Elizabeth Baigent: In Conversation
As the final part in a trilogy of articles on space and history, I met up with Oxford professor Dr Elizabeth Baigent, University Reader in the History of Geography and SCIO Senior Tutor at Wycliffe Hall, after a lecture she gave as part of the Bodleian Libraries' Talking Maps exhibition. It was a great pleasure to hear her speak in more detail about the history of mapping.
In your lecture you identified three key areas of map purpose: jurisdiction, property and use. Could you give some examples of what you meant by this?
I think most people are used to thinking of maps pretty much exclusively as things that you use for getting from A to B. That's one of the primary reasons that people use maps, but it's not the only reason that people use them. I specialise particularly in maps of property and maps of jurisdiction. To take the second one first, I think most people are familiar with maps that divide the world into countries (though you can divide the world in other ways, for example, you can divide the world into vegetation types or climatic zones that don't obey political boundaries). But making maps to show political jurisdictions is really quite a new way of thinking about the relationship between land and jurisdiction. I suggested in my lecture that, in the early modern period, rulers started to realise the potential connection between land and jurisdiction and how maps could help them to rule their lands, to know the countries that they were dealing with. Joseph II, the Habsburg emperor, said that to rule well one must first know the country that one is ruling. One of the ways he did this was that he tried to map his far-flung lands that he knew he couldn't investigate personally and on the basis of these maps he could rule 'better', by which he meant to be a typical Enlightenment monarchA king, queen, or emperor. And this is typical of people who start to realise that a map can help them to know places from which they're distant. They can help you to see towns, rivers, natural resources - all kinds of information can be displayed on a map. Monarchs began to realise that maps were a good way for them to rule well.
Some of the earliest English maps for example were drawn by royal authorities who were rather nervous about what was going on in farther-flung bits of the country and really wanted some idea of how they could secure central royal rule over all of the country. An English example of this sort of map – which by the way are very nice to look at - are those by Christopher Saxton from the sixteenth century. He was commissioned by one of the court officials of Elizabeth I to map the country, county by county. He went to all the counties, mapping various features of the kingdom, and the results were bound together in a lovely atlas, our first county atlas. And not only on the front page but on every map, the Royal Arms are there, all the way through, an emblemA heraldic device or symbol that forms the badge of a nation, organisation, or family. that royal jurisdiction extended to all bits of the country. So there was a practical reason for wanting maps for better administration, but also an iconographic reason, that you really can't miss that these are lands over which the queen rules.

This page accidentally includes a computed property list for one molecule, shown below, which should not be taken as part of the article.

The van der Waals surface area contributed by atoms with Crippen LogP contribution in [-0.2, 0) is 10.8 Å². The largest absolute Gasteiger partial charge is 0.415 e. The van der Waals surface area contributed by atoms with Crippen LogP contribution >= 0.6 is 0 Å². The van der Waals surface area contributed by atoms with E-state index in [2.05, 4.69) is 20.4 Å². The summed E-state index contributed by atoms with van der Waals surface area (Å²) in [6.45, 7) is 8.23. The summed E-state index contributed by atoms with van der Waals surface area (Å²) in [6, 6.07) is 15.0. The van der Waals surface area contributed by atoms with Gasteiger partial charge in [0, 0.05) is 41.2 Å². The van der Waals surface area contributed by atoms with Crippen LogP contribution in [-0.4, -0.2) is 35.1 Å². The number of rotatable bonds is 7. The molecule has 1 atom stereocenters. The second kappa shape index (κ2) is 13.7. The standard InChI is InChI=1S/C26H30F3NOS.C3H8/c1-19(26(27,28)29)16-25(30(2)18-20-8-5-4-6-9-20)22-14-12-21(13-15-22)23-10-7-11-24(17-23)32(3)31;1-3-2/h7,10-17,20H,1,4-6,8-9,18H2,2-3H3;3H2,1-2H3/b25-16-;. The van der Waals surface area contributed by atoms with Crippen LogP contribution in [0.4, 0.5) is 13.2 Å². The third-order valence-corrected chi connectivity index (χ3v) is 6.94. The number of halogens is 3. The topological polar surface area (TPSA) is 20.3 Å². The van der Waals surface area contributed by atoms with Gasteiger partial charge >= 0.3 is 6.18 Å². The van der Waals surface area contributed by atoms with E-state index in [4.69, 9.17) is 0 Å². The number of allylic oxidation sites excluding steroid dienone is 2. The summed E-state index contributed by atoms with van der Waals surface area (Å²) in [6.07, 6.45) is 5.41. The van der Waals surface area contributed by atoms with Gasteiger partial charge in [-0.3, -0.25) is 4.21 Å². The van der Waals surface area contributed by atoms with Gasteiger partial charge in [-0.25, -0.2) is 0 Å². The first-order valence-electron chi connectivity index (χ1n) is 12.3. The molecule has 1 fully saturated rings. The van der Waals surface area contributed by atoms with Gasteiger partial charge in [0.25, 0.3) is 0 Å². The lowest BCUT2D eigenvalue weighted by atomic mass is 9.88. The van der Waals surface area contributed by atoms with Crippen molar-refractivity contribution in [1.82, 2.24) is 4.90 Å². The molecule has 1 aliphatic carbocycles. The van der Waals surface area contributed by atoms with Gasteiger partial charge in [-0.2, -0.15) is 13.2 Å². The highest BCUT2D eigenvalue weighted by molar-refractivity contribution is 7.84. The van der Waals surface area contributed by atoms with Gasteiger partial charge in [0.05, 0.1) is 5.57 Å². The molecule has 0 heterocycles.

Another type of map is of property ownership and use of land. Sometimes these are very large-scale maps, meaning that things appear large on them and you can identify property boundaries. That may seem a rather anodyne thing to do to most people now, but actually it's really rather significant. In many countries the process of mapping individual property boundaries was carried out by central state authority as a means of enforcing the central state jurisdiction everywhere in the country and a means of establishing that the power in charge, when it came to property transactions and property taxes, was the central state. There was a very famous example instituted by Napoleon not only in France but in all the countries which were part of his empire, in order to establish imperial ability to extract tax effectively. But also it was a way the imperial authority stamped its mark, if you like, on everyday life and on the smallest kind of property boundaries.
In England we have a lot of property maps made by estate owners wanting to administer their properties more effectively, and also to stick them up in their hallways so that as soon as you walked into their houses, their membership of the landowning class and their local importance wasn't lost on you. You can see those kinds of things in National Trust houses. We do have lots of property maps which were involved in the enclosure movement in the nineteenth century, when land shifted from being communal fields with some kind of communal decision-making attached to them and often common grazing land, to being chopped up into individual plots which were exclusively owned by each property owner: a pre-capitalistSupporting an economic and political system in which a country's trade and industry are controlled by private owners for profit, rather than by the state. farming system to a capitalist one.
Across history are there identifiable trends and changes in the way that maps have been produced and used?
Yes, and we also have to consider that there are some periods and societies where we don't have maps at all. It's not a given that people draw and use maps. But in fact maps have been found in lots of societies, both Western ones that we are familiar with but also other societies. So North American native populations, for example, had maps. They've arisen in a lot of different places spontaneously but in the West, in the middle ages, maps were rare. We may have lost many medieval maps of course, but certainly there are increasing numbers of maps made from the early modern period onwards.